Acts 8 records the account Philip had with Ethiopian Eunuch, it is in this account that Philip approaches the Eunuch’s carriage and ask the Eunuch if he understood what he was reading in Scripture. The Eunuch answered by saying “How can I, except some man should guide me?” (Acts 8:31). After realizing he didn’t understand what he read, Philip sat down with the man and taught him the Gospel. Imagine if Philip said to the Eunuch “Well you may not understand, but at least you are reading the Scripture!” and proceeded to walk away. That wouldn’t have helped the Eunuch at all! Instead Philip taught him the Gospel, but why? While reading the Word of God is a good thing to do, Philip knew that understanding was crutial to the purpose of Scripture. In the same manner, we need to understand why we do the things we do as Christians. Today I want to ask the question “Why do we worship?” We all know that Worshiping God is a good thing, but why? Let’s study by asking a few questions about worship:

  1. Who is the worshiper and who is the worshiped? God is the one we worship, right? While that is true, if you took a look around at the religious world you would see a very different picture. Many people claim to worship God on a weekly basis yet they are actually only serving themselves.  Paul recorded in (Philippians 3:18) that some people serve themselves making their own belly their God. “Whose end is destruction, whose God is their belly, and whose glory is in their shame, who mind earthly things.)” When Paul says their God is their belly, he means they have stopped serving God and started serving their own desires. Some people only want to attend services if they “get something out of it.” We should avoid this attitude and instead ask “how much can I put into worship?” Like anything in life, you get out of worship what you put into worship.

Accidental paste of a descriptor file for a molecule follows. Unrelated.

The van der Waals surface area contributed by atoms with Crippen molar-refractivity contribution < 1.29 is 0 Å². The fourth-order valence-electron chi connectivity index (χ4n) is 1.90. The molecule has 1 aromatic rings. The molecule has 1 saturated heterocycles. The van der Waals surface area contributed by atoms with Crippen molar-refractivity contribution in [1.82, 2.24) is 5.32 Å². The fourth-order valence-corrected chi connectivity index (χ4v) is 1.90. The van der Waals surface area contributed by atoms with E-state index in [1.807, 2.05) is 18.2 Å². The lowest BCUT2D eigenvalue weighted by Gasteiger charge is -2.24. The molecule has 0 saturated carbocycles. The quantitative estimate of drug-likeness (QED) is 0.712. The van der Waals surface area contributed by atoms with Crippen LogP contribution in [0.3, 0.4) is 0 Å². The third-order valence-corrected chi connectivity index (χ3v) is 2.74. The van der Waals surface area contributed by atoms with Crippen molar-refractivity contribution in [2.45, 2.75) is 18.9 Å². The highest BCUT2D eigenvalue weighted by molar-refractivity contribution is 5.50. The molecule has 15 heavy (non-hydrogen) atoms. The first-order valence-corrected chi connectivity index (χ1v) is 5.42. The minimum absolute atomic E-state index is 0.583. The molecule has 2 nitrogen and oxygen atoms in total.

2. Is there a specific way to worship? Since God is the epicenter of our worship, we must then ask “is there a specific way in which God wants us to worship?” The answer is yes! All throughout history God has been very clear when giving instructions, and those who have challenged God’s instructions have been condemned. That is why we must pay close attention to the examples given to us in scripture concerning worship. A few examples include: Singing (Ephesians 5:19, Colossians 3:16), Giving (1 Corinthians 16:2, 2 Corinthians 9:7), Partaking in the Lord’s Supper (Acts 20:7, 1 Corinthians 10:16), Preaching and teaching Acts (2:42) and Praying (Acts 2:42, 12:15). These are just a few verses of many which instruct our worship. Some other verses to consider include (John 4:24) “God is a Spirit: and they that worship him must worship him in spirit and in truth.” And (1 Corinthians 14:40) “Let all things be done decently and in order.”
  3. Why should we worship? Finally we can ask the question, why should I worship? There are several reasons why we should worship, but the most important reason is the glory and honor brought to God through our worship. Other secondary benefits of worship include the edification of our brothers and sisters (Hebrews 10:24-25) and our own personal edification (Psalm 122:1). While those are great benefits, never forget that the main purpose of worship is bringing glory to God. It is the least we can do for all that he has done for us. (Psalm 116:12) “What shall I render unto Jehovah For all his benefits toward me?”